From the first week the McNabbs brought their daughter Isla home from the hospital, her father, Jason McNabb, suspected that there might be something different about her.
“She just had this strange focus,” he said. “Her attention would be on something for a longer time than usual.”
By the time she was just over a year old, Isla “really loved the alphabet,” said mother Amanda McNabb.
When she was about 18 months old, she knew the individual sounds letters make and started writing letters with the sidewalk chalk they gave her to scribble with in the driveway.
Now 2 years old, Isla, who lives with her family in Crestwood, reads books independently and is the youngest member of mensa in the United States.
The Oldham County toddler has been getting national and even international media attention since the news of her membership broke. Hair parents told the Washington Post that Isla can also count forwards and backwards and make simple calculations.
Mensa allows for membership those who score in the top 2% of the population on an intelligence test. Family documents show Isla scored in the 99th percentile in May when she was tested by a Lexington psychologist.
Charles Brown, director of marketing and communications for Mensa, said that while the organization has more than one 2-year-old on its roster, Isla is currently the youngest.
“It’s not very common,” he said. “Children that young are not often tested.”
Isla’s family also includes two older sisters and a big brother who is her best friend.
Amanda McNabb said they first discovered Isla could read words around her second birthday, when her father wrote the word “red” on an LCD tablet she had received as a gift, and she read it, then continued. reading each of the other words. “color” words he wrote.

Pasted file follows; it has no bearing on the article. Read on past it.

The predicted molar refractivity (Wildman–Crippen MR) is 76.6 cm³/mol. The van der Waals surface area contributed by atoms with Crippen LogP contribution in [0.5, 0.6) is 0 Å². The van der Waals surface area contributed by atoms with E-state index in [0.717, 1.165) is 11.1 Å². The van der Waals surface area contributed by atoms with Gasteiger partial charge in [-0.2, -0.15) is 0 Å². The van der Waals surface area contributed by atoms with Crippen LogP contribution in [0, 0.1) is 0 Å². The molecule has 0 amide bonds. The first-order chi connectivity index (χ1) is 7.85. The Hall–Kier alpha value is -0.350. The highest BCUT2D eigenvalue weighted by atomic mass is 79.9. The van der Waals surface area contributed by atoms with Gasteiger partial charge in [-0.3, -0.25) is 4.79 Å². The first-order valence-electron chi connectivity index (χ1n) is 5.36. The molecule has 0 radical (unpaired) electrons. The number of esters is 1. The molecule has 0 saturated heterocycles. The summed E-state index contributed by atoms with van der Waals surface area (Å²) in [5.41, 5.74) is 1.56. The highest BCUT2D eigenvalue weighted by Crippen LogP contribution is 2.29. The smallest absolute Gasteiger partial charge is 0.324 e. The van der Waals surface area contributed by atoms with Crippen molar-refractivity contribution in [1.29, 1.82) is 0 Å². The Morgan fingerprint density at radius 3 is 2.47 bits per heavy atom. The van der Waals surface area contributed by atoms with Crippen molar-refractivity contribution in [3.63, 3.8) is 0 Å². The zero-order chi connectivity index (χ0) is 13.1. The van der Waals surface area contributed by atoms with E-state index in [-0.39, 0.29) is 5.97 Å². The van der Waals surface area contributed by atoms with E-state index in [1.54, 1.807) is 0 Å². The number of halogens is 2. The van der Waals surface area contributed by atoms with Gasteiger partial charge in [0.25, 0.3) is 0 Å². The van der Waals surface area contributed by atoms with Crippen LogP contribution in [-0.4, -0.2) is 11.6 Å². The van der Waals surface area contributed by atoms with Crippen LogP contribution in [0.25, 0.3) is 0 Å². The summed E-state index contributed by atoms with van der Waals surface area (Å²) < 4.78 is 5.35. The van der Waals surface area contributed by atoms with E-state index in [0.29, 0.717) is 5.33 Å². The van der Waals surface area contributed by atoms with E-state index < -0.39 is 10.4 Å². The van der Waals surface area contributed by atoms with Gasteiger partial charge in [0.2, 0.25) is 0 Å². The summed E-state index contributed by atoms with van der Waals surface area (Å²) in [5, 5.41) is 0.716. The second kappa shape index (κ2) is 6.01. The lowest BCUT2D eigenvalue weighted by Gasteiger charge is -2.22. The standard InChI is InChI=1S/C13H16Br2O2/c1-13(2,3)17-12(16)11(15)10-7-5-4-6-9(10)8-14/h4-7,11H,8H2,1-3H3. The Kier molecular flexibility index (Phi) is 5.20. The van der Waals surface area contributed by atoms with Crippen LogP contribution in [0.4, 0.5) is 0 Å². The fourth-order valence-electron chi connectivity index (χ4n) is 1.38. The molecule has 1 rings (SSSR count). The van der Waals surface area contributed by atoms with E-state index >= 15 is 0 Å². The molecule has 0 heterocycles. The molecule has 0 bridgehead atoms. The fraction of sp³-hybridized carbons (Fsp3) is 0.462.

In the beginning, Amanda McNabb said, they started keeping a list of all the words she knew. But when the list reached 500, she said, “We stopped counting, because she can only read now.”
Now she is starting to write words on her own. Recently, Amanda McNabb said, she found the word “Mom” scribbled in chalk on a cardboard box she’d given to Isla to play with.
The McNabbs said they decided to join Mensa, Isla, who turns 3 in November, because they wanted to network with other families with gifted children and take advantage of the organization’s resources.
“There aren’t many local community resources,” said Jason McNabb, who said he is a member of the organization himself.
Raising a child as precocious as Isla comes with its own challenges, the couple said.
Jason McNabb said she “goes through huge changes in what she does from week to week.”
They are already thinking ahead to her school years and wondering what it takes to keep her engaged.
“She will definitely need a modified education plan,” Jason McNabb said.
But in other ways, they said, she’s still a typical 2-year-old.
She likes to help in the vegetable garden, ride her tricycle and play in her tree house. Ice cream and blueberries are her favorite foods.
She loves going to preschool for a few half days a week.
And they said she likes to play with her cat, Booger.
“She named the cat,” her parents said.